During the conversion, the web client keeps a persistent WebSocket connection with the API Gateway. This allows the backend processes (Lambda functions) to continuously send progress updates to the web client.
The request goes through the API Gateway and triggers the Lambda function convert-images-to-text. This function calls Amazon Textract asynchronously to convert the document to text.
When the image-to-text conversion is complete, Amazon Textract sends a notification to Amazon Simple Notification Service (Amazon SNS).
The notification triggers the Lambda function on-textract-ready, which kicks off a Step Functions state machine.
The state machine orchestrates the following steps:
It runs the Lambda function retrieve-text to obtain the converted text from Amazon Textract.
It then runs Lambda functions moderate-text and store-text in parallel. moderate-text stops further processing when undesirable words are detected, and store-text stores a copy of the converted text to an S3 bucket.
After the parallel steps are complete, the state machine runs the Lambda function convert-text-to-audio, which invokes Amazon Polly asynchronously with the converted text, for speech conversion. The state machine finishes after this step.
Similar to Amazon Textract, Amazon Polly sends a notification to Amazon SNS when the job is done. The notification triggers the Lambda function on-polly-ready, which sends a final message to the web UI along with the Amazon S3 location of the converted audio file.
The web UI downloads the final converted audio file from Amazon S3 via a REST API, and then plays it for the user.
The application uses an Amazon DynamoDB table to track job information such as Amazon Textract job ID, Amazon Polly job ID, and more.
The code is hosted on GitHub and is deployed using AWS Cloud Development Kit (AWS CDK), an open-source software development framework to define cloud application resources using familiar programming languages. AWS CDK provisions resources in a repeatable manner through AWS CloudFormation.
The only prerequisite to deploy this solution is an AWS account.
Deploy the solution
The following steps detail how to deploy the application:
Sign in to your AWS account.
On the AWS Cloud9 console, open an existing environment, or choose Create environment to create a new one.
In your AWS Cloud9 IDE, on the Window menu, choose New Terminal to open a terminal.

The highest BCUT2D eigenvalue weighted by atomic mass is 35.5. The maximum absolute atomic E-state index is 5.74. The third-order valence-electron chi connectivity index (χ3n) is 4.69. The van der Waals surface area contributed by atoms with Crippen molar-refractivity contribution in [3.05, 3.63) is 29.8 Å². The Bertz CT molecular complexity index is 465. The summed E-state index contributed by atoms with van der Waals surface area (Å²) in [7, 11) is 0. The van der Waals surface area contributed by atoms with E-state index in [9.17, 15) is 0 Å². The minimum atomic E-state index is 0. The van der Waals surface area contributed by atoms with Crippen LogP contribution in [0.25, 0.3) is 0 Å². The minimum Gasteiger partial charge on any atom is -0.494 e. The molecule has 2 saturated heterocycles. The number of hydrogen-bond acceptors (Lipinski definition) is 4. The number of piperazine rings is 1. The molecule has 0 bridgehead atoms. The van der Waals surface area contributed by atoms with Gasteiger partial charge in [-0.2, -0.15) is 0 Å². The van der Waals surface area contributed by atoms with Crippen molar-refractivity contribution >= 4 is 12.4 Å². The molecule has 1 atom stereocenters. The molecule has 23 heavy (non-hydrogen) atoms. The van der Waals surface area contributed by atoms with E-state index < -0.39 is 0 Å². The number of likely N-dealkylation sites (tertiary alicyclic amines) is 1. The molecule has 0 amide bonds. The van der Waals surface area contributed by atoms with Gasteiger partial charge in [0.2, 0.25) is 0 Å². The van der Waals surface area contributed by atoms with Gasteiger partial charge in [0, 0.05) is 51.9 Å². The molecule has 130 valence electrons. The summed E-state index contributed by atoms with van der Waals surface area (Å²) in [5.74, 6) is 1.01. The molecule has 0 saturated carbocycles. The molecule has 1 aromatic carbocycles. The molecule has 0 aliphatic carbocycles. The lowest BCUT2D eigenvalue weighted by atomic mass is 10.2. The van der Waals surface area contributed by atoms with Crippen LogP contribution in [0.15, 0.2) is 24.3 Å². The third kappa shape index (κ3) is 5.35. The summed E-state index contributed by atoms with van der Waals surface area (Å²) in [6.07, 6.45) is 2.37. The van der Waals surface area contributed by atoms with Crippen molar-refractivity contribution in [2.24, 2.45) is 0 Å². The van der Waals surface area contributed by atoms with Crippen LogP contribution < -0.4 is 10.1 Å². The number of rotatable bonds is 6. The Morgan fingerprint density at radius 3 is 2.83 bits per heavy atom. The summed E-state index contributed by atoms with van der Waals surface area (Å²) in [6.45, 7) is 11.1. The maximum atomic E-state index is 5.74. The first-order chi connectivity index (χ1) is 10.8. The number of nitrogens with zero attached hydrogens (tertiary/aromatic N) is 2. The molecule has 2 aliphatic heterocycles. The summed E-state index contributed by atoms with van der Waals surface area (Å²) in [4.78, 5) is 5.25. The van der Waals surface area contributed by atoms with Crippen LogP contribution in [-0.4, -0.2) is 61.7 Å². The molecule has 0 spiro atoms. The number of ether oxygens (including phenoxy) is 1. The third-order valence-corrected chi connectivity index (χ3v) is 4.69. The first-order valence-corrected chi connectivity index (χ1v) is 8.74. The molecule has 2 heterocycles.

All the following steps are done in the same terminal.
Clone the git repository and enter the project directory:
Create a Python virtual environment:
After the init process is complete and the virtual environment is created, use the following step to activate your virtual environment:
After the virtual environment is activated, install the required dependencies:
You can now synthesize the CloudFormation templates from the AWS CDK code:
Deploy the AWS CDK application and capture AWS CDK outputs needed later:
You must confirm changes to be deployed for each stack. You can check the stack creation progress on the AWS Cloud Formation console.
To visit the web client, run the following command and follow its output to kick off front-end deployment and use the web client:
Key things to note:
The extract-cdk-outputs.py script prints out the URL of the web UI. The script also prints out strings of the S3 bucket name, file API endpoint, and conversion API endpoint, which need to be set on the web UI before uploading a document.
You can set the list of undesirable words in the variable in the moderate-text Lambda function.
Use the application
The following steps demonstrate how to use the application via the web UI.
Following the last step of the deployment, fill in the fields for S3 Bucket Name, File Endpoint, and Conversion Endpoint in the web UI.
Choose Choose File to upload an input file.
Choose Convert & Play Audio.
The web UI shows the progress of the ongoing conversion.
The web UI plays the audio automatically when the conversion is complete.
Run the following command to delete all resources and avoid incurring future charges:
In this post, we demonstrated a solution to quickly deploy a document-to-speech conversion application by using two powerful AI services: Amazon Textract and Amazon Polly. We showed how the solution works and provided a detailed walkthrough of the code and deployment steps. This solution is meant to be a reference architecture or quick start that you can further enhance. Notably, you could add support for more human languages, add a queue for buffering incoming requests, and authenticate users.
As discussed in this post, we see multiple use cases for this solution across different industry verticals. Give it a try and let us know how this solved your use case by leaving feedback in the comments section. You can access the resources for the solution in the document to speech GitHub repository.
More information is available at the following resources:
About the Authors
Harry Pan is an ISV Solutions Architect at Amazon Web Services based in the San Francisco Bay Area, where he helps software companies achieve their business goals by building well-architected IT systems. He loves spending his spare time with his family, as well as playing tennis, coding in Haskell, and traveling.
Chaitra Mathur is a Principal Solutions Architect at AWS. She guides partners and customers in building highly scalable, reliable, secure, and cost-effective solutions on AWS. In her spare time, she enjoys reading, yoga and spending time with her daughters.